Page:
BLOEMFONTEIN, South Africa — Tens of thousands of chanting and dancing revelers waved the green and gold colors of the African National Congress as Africa's oldest liberation movement celebrated its 100th anniversary Sunday, though many South Africans say the party hasn't delivered on its promises since taking power in 1994.
A dozen African leaders and more former heads of state along with African kings and chieftains attended a midnight ceremony where President Jacob Zuma lit a flame, expected to stay alight the entire year, at the red brick, tin-roofed Wesleyan church where black intellectuals and activists founded the party in 1912.
Absent because of his frailty was Nelson Mandela, South Africa's first black president who is just six years younger than his movement. The world icon was jailed for 27 years by the racist white government and his organization was declared a terrorist group by the United States.
Joy at the ANC's leading role in ending white minority rule in 1994 was tinged with sadness over the its failure to bring a better life to most South Africans, and corruption scandals that have embroiled its members in recent years.
"It means a lot to be alive when the ANC is celebrating 100 years of its existence," Mayor Tulani Sebego of Bergville told Associated Press Television News.
He said the party had gained strength along with challenges, "but it has managed to come through it to today, it is here, 100 years and I want to believe it will reach 200 years."
The stadium at Bloemfontein, upgraded to a 45,000-seater for the 2010 soccer World Cup, overflowed Sunday with crowds that spilled outside, dancing and singing under a blazing sun.
Dozens of buses lined up to drop off celebrants waiting for an afternoon address by Zuma.
Zuma has said the ANC will rule "until Jesus comes" but the next few years will be critical ones for the party that has won a landslide victory in every election for the last 18 years.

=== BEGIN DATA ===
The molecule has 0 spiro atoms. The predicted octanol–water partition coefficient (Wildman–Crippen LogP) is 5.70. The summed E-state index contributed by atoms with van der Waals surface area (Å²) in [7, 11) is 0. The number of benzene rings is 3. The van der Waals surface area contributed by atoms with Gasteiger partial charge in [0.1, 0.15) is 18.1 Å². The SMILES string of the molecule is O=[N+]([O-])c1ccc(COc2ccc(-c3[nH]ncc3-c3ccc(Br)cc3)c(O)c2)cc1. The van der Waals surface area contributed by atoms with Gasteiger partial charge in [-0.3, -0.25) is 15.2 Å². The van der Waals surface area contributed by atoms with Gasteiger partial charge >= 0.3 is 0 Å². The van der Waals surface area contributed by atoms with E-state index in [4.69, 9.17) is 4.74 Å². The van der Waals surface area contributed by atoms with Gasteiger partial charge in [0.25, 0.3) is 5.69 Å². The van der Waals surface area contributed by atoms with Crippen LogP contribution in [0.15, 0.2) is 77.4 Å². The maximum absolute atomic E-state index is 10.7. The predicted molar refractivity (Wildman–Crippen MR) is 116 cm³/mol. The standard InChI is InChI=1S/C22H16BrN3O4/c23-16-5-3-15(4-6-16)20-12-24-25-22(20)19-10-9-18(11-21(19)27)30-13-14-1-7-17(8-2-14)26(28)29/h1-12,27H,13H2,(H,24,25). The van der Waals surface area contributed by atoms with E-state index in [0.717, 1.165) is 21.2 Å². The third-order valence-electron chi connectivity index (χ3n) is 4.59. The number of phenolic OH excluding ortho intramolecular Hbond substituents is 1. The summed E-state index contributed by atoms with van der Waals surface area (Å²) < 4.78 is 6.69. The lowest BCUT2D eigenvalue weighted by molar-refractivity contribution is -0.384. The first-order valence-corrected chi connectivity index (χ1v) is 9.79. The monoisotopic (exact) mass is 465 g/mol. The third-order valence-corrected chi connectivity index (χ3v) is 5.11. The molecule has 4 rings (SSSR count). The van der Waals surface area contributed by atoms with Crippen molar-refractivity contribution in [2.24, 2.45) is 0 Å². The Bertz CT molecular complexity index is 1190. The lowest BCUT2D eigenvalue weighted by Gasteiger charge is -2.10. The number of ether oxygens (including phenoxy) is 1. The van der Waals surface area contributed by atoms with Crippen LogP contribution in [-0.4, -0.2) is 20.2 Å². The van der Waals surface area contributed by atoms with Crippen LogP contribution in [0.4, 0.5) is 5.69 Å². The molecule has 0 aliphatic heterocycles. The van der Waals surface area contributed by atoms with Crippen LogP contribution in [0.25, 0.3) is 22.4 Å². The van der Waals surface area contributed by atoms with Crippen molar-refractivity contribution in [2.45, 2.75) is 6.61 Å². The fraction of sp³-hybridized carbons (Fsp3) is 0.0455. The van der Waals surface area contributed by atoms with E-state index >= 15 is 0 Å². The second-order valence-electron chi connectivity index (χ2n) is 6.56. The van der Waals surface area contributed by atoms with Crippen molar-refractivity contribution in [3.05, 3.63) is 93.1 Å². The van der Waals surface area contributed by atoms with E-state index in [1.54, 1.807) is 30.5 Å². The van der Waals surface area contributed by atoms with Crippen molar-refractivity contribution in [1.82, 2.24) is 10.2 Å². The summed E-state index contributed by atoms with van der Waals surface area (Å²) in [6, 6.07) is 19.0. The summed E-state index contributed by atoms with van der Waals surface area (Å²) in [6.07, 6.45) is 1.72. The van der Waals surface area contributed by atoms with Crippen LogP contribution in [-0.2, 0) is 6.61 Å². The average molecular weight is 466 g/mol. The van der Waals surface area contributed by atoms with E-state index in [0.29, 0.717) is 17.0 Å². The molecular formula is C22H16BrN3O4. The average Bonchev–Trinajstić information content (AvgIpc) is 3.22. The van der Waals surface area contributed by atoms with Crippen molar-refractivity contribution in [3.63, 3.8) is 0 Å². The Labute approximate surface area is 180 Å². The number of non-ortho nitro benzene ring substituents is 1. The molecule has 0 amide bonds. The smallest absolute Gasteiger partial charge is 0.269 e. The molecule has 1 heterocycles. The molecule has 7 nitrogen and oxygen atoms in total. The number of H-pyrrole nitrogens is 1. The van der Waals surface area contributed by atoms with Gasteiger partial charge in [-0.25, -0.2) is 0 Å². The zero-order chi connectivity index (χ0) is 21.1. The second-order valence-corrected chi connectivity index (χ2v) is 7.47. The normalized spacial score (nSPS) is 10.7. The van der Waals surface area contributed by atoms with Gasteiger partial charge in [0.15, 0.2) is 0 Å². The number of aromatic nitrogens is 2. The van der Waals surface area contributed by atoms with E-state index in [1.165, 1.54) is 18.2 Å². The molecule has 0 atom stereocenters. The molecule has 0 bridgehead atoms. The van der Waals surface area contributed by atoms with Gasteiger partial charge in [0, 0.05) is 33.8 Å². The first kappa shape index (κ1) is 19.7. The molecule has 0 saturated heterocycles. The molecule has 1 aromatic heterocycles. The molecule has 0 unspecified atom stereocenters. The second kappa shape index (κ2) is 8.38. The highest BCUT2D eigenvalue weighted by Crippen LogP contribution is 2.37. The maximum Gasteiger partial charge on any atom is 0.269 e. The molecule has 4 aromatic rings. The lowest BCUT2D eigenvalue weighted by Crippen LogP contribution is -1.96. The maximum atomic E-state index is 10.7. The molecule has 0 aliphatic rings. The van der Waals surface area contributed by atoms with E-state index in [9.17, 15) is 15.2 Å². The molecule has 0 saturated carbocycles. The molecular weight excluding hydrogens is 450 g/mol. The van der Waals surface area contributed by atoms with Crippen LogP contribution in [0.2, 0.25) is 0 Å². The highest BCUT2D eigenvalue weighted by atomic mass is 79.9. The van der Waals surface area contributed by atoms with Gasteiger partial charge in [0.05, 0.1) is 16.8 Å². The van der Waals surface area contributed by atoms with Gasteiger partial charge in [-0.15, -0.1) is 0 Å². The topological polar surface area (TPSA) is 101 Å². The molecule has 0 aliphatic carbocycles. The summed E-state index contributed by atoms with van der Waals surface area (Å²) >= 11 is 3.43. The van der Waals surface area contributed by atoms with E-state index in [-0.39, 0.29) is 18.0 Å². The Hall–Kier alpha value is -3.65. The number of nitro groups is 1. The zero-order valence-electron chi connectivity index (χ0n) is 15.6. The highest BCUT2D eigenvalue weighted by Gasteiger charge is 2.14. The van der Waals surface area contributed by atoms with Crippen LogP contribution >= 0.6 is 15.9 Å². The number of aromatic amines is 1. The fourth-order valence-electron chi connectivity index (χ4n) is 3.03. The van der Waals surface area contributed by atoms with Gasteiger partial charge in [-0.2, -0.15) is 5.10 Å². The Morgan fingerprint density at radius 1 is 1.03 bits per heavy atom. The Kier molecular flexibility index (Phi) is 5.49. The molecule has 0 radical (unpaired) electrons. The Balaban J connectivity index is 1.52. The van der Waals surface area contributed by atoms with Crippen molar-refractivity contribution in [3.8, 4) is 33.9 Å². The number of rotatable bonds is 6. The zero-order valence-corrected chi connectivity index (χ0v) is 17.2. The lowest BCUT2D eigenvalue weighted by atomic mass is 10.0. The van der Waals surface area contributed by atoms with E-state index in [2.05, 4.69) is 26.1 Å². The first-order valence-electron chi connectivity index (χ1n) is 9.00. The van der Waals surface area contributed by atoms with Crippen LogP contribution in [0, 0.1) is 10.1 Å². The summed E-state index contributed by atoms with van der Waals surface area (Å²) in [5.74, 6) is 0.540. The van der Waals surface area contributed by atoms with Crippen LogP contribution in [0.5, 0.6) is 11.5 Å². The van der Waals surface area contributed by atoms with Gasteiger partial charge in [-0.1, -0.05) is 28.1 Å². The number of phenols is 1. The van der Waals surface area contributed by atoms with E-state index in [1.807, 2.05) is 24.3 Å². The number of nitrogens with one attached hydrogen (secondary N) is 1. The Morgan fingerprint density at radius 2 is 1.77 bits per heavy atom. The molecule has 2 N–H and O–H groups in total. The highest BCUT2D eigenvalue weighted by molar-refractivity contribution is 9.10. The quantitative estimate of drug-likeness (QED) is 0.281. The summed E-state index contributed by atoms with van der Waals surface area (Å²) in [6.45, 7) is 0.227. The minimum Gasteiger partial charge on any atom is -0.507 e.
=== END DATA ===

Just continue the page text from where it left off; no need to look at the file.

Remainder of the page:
The ANC describes itself as the home of the working class and the poor, but inequality has grown in recent years even as a small black elite around the party has become multimillionaires flaunting lavish lifestyles.
Unemployment hovers around 36 percent and soars to 70 percent among young people. Half the country's population lives on just 8 percent of the national income, according to the Congress of South African Trade Unions.
A warning sign came from the town of Clarens, where stone-throwing protesters smashed the windows of a bus that was to transport supporters to the centenary celebrations in Bloemfontein, 260 kilometers (160 miles) away.
Protesters, demanding ANC municipal leaders be fired for failing to deliver basic services like tap water, stoned vehicles and blocked the road to Bloemfontein, Talk Radio 702 reported.
Such protests have become daily events across the country, where political liberation has not been matched by economic emancipation as Africa's largest economy remains in the control of the white minority.
Archbishop Desmond Tutu, who was awarded the Nobel Peace Prize for his part in fighting apartheid and is attending the celebrations, recently called for a tax on all whites who benefited from apartheid.